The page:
Fishing & Boating News
Clearing Up Late Summer Walleyes
Things change, that's the way it is. There usually isn't much you can do about it either, except maybe adapt. When it comes to walleye angling there have been plenty of changes, including water that has been getting clearer and clearer. Some of it has been good and due to more diligent efforts to clean up the environment like restricting agricultural runoff and limiting drainage from leaching septic tanks all of which can add to a lake's fertility and produce more algae blooms and reduce visibility. The bad has been the spread of invasive species like zebra mussels which filter nutrients from water and can sterilize a system and limit the amount of forage available to plankton which feeds minnows, immature perch, as well as young of the year walleyes. Even so it's the way it is, at least for now. Hopefully in the near future there will be an economical way to eradicate the zebra mussels and the other similar species that have been raising havoc with natural plankton production, water intakes, native species etc. Until there is a fix we will just have to adapt if we want to keep catching fish, and bottom'line that's what it is all about.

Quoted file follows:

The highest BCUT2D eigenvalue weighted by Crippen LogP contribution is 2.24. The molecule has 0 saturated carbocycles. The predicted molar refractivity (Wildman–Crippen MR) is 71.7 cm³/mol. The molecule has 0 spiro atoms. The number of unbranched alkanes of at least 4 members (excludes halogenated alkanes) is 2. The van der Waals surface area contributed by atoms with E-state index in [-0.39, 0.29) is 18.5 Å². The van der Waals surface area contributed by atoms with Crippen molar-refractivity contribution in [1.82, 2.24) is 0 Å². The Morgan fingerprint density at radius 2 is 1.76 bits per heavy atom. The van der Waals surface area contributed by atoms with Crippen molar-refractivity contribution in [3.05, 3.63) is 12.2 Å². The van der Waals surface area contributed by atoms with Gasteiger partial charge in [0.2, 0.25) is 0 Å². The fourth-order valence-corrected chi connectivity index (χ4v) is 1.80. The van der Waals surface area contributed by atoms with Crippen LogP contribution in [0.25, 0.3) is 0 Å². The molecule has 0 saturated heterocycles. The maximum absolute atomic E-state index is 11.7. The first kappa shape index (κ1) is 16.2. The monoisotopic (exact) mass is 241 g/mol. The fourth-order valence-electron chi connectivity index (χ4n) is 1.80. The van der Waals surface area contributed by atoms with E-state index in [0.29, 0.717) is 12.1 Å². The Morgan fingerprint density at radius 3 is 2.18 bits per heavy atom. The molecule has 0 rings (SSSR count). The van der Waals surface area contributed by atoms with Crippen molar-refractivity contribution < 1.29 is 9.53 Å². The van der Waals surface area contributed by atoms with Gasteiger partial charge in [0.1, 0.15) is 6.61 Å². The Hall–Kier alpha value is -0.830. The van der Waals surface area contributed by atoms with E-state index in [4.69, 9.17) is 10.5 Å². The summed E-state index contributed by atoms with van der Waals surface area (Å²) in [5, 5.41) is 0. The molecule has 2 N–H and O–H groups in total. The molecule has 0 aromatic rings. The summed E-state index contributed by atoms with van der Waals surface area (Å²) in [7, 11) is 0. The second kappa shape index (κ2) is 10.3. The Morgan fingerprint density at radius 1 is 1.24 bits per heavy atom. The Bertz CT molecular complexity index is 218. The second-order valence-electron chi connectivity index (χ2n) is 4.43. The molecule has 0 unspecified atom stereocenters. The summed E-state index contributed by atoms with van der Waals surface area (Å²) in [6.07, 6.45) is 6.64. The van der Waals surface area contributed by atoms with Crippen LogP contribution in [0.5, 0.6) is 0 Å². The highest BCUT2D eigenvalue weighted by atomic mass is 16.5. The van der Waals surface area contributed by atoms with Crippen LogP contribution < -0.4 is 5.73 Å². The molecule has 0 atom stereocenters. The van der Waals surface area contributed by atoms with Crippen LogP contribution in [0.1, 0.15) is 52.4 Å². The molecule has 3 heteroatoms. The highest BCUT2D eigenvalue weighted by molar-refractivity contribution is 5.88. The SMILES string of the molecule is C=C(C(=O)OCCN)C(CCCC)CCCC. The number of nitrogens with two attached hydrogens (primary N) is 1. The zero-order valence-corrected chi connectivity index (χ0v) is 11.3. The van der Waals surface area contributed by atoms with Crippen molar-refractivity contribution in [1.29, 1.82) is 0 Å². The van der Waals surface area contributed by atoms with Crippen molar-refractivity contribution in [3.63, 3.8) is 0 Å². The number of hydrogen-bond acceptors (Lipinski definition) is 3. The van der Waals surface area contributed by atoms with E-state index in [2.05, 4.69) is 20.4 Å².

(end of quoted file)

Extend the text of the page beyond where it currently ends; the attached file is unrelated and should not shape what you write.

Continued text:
Humminbird Pro Kevin McQuoid has seen his share of changes, even on his home lake; Mille Lacs Lake in East Central Minnesota. Kevin on the change: "In years past the fish would move shallow in late summer and early fall but we haven't had a good shallow bite in a number of years. Now the walleyes stay deep, out in the main lake basin. They can still be caught and the fishing is actually pretty darn good late in the summer and into October, it's just that action isn't where it used to be. Instead of slip'bobbering shallow rocky reefs in four to eight feet of water with jigs and leeches we're trolling with crankbaits and leadcore in thirty to thirty'five feet of water. It's hard to say what is the real culprit but the water is definitely clearer now and the zebra mussels have to something to do with it. Another consideration is the proliferation of smallmouth bass which have been increasing in number and rule the shallow water structure which may be contributing to walleyes staying out deep late into the fall."
The clear water effect has been in full force on the Great Lakes for years and has been cycling. Ranger Pro Mark Courts of Harris, MN has seen lakes like Erie clear up and then darken after a big zebra mussel die off. Mark on the cycle: "It seems the mussels eat themselves out of house and home until there is a big die'off. After it happens the water darkens up a bit until the mussels establish themselves again. I've even seen piles of dead zebra mussels on Mille Lacs and may be the start of the same type of Great Lakes cycle."